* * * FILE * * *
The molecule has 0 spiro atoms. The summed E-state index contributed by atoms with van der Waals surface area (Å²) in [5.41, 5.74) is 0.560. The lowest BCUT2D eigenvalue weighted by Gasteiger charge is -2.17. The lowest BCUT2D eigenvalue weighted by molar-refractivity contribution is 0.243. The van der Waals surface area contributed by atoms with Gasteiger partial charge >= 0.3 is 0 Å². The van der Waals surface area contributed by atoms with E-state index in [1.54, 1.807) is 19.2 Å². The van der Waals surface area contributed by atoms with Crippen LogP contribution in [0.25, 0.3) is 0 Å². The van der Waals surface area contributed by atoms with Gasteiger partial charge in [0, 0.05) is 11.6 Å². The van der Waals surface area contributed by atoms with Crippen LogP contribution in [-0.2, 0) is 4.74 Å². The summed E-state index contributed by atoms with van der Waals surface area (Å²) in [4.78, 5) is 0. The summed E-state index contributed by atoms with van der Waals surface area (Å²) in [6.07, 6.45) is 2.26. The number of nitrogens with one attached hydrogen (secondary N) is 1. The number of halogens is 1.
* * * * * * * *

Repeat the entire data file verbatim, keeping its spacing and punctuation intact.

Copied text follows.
The molecule has 0 spiro atoms. The summed E-state index contributed by atoms with van der Waals surface area (Å²) in [5.41, 5.74) is 0.560. The lowest BCUT2D eigenvalue weighted by Gasteiger charge is -2.17. The lowest BCUT2D eigenvalue weighted by molar-refractivity contribution is 0.243. The van der Waals surface area contributed by atoms with Gasteiger partial charge >= 0.3 is 0 Å². The van der Waals surface area contributed by atoms with E-state index in [1.54, 1.807) is 19.2 Å². The van der Waals surface area contributed by atoms with Crippen LogP contribution in [0.25, 0.3) is 0 Å². The van der Waals surface area contributed by atoms with Gasteiger partial charge in [0, 0.05) is 11.6 Å². The van der Waals surface area contributed by atoms with Crippen LogP contribution in [-0.2, 0) is 4.74 Å². The summed E-state index contributed by atoms with van der Waals surface area (Å²) in [4.78, 5) is 0. The summed E-state index contributed by atoms with van der Waals surface area (Å²) in [6.07, 6.45) is 2.26. The number of nitrogens with one attached hydrogen (secondary N) is 1. The number of halogens is 1.